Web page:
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Reema Bhalla Jul 03 2013

What is Ganjifa and where did it originate?

Reet Cheema Jul 03 2013
0 people found this answer useful Useful ?Yes

Ganjifa, traditional playing cards of India, are circular in shape and may be 20 mm, 32 to 34 mm, or 120 mm in diameter. By the 17th century, playing ganjifa was a popular recreation for royalty as well as the commoners. Select sets were crafted of ivory, tortoise shell, mother of pearl and brass.

, a small town in southern Maharashtra, is synonymous with hand-crafted ganjifa (Indian playing cards) and painted wooden toys. Ubha Bazaar, the town’s main market, is dotted with shops selling painted wooden fruits and vegetables, palm-leaf baskets, ganjifa and other lacquered crafts.

The origin of ganjifa in Sawantwadi can be traced back to the 17th century. Raja Shrimant Khem Sawant Bhonsle III, the then ruler, is known to have patronised this art form in a big way. More recently, the art was revived when the former royal family converted the durbar hall of its palace into an atelier.

Earlier, the chitrakars (artists) worked with mineral colours mixed in coconut shells, brushes made with animal hair, and lacquer made from natural resins. However, today the they work with cartridge paper and powdered pigments. Apart from ganjifa they also paint other articles such as furniture, boxes, and chess sets in the same style.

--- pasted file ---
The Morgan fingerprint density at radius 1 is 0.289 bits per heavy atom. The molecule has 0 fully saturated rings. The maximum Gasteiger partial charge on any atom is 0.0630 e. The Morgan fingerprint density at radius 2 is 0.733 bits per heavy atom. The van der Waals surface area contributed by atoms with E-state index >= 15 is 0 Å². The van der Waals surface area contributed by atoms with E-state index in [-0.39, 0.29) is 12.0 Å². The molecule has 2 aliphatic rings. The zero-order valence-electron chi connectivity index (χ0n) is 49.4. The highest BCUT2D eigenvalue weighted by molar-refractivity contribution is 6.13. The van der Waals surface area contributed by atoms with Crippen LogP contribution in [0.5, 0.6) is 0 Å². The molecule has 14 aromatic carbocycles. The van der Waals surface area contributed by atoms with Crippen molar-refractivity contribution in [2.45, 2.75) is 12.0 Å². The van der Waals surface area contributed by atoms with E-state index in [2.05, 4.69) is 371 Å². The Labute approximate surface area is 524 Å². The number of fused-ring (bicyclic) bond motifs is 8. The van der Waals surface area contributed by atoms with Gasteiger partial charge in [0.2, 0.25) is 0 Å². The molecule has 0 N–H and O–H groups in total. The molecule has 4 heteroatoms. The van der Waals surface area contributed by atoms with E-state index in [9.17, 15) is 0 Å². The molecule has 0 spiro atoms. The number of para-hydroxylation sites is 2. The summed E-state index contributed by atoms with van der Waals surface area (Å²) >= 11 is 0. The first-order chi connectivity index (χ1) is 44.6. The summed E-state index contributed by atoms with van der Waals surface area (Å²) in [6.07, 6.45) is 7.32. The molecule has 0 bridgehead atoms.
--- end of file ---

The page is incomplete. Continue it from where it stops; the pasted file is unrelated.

A pack of ganjifa typically comprises of 96 or 120 cards. The motifs on the cards are largely inspired by mythology, royalty, nature, and everyday life. After the motifs are painted, the cards are lacquered. This process makes them stiff and gives them a protective, glossy coat. The obverse of the card bears colourful decorative designs, while the reverse is generally of a single colour. A pack contains eight, 10 or 12 suits and each suit consists of numeral cards from ace to 10 and two court cards. As it is essential for the players to identify the card at a single glance, each card is decorated with its suit sign.

There are several types of cards — darchitri cards with central figures; the dashavatara ganjifa based on the 10 incarnations of the Hindu deity Vishnu and changkanchan or Mughal style ganjifa. Inexpensive, printed Europeanstyle playing cards have replaced ganjifa, which continue to be handcrafted as souvenirs in memory of a once popular indoor game.

Have a pack of these at home, gifted by my grandparents. In very fragile condition but a family treasure nevertheless. Thanks for sharing what they are, never thought they were so famous :)
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